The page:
Ruth Davidson claims Northern Ireland will soon back same-sex marriage
Northern Ireland will soon endorse same-sex marriage as public support and a parliamentary majority overwhelms barriers to change, the leader of the Scottish Conservatives predicted.
Practising Christian and unionist Ruth Davidson recently became engaged to her partner Jen Wilson and has said she would love it if the Church of Scotland allowed her to get married in her own church.
Northern Ireland is the only part of the British Isles where gay marriage remains outlawed, and Ms Davidson insists people living there should be afforded the same rights as everybody else.
She said: "And I believe that time is coming. And soon. With public support and parliamentary majority the waters are building and the dam will burst."
She quoted Irish Nobel Laureate Seamus Heaney's famous line about a wave of justice rising up.
"I truly believe that tidal wave is set to overflow and that you will, in short order, change history."
Efforts to lift the prohibition have been defeated five times in the Stormont Assembly.
Although a slim majority of MLAs voted in favour of lifting the ban when it was debated for a fifth time last November, the proposal fell when the Democratic Unionist Party (DUP) deployed a controversial voting mechanism to effectively veto it.
The Democratic Unionists, who represent the largest bloc in the powersharing Assembly at Stormont, have argued that gay couples already have the ability to enter into civil partnerships and the appetite is not there for further change.
Mainstream churches hold that marriage is between a man and a woman.
The Tory leader gave a lecture as part of Belfast's Pride celebrations. She is engaged to a Catholic Irishwoman and was involved in the successful campaign for equal marriage to be introduced in the Republic of Ireland.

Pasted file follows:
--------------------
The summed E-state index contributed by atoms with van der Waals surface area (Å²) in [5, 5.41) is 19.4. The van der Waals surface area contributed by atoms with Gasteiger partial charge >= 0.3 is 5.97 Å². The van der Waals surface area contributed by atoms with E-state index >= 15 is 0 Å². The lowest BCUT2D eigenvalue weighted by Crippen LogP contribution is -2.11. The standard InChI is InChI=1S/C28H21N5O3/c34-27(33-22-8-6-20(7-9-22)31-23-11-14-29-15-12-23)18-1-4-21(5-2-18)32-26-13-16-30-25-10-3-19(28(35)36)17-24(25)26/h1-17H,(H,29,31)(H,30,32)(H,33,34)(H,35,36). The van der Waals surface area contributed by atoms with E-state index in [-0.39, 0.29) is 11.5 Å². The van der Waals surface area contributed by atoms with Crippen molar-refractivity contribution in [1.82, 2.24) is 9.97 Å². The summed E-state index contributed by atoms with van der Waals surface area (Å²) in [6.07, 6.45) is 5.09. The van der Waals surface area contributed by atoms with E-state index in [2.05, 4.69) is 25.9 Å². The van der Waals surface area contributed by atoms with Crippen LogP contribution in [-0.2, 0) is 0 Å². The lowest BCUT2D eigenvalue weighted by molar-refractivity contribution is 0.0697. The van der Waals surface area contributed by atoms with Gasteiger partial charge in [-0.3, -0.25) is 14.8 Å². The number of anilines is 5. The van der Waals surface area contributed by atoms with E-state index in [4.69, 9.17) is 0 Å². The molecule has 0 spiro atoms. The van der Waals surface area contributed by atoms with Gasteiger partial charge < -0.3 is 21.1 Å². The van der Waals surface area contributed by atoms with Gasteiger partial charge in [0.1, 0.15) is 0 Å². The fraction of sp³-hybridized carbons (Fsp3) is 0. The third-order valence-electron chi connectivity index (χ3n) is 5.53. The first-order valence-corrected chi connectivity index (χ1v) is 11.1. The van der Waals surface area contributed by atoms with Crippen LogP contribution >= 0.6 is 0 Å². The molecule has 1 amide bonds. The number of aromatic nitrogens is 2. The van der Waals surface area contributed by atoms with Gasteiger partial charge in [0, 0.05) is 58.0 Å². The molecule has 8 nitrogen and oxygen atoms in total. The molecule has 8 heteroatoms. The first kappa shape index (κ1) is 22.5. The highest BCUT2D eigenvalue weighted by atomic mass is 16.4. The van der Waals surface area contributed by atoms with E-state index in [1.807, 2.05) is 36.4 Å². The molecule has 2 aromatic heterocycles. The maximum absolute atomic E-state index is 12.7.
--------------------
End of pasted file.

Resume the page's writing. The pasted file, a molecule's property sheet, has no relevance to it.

She visited a new Belfast mural depicting a married lesbian couple and met LGBT rights activists. The MSP said: "I am a practising Christian. I care deeply about the role of the church in the public realm. I believe passionately that it is a force for good.
"I might not always agree with every intervention churches make in politics, but I defend their right to do so.
"In Scotland, as in other countries, we made sure that as we passed equal marriage, we also protected the rights of religious groups.
"That debate in Holyrood was so mature precisely because it recognised those rights."
According to the Rainbow Project lobby group, in Northern Ireland, 65% of young gay men say they have been subjected to abuse.
Ms Davidson acknowledged equal marriage will not fix everything by itself; it will not stop the workplace bully, it will not change the unaccepting parent, but she said it will make a difference.
"It will make every couple in this country equal in the eyes of the law.
"In Scotland, when we passed equal marriage, for some people we changed their whole world.
"But for those worried that they were losing the world they knew, their fears didn't materialise. But that doesn't mean their fears weren't sincerely held.
"And we owe it to those who take an opposing view to engage and explain. To discuss and persuade.
"You don't effect change by shouting down your opponents whose votes you need."
She added: "I don't see why, in years from now, we shouldn't tell our grandchildren about the part that all parties - every party, from both communities - played in making a better Northern Ireland."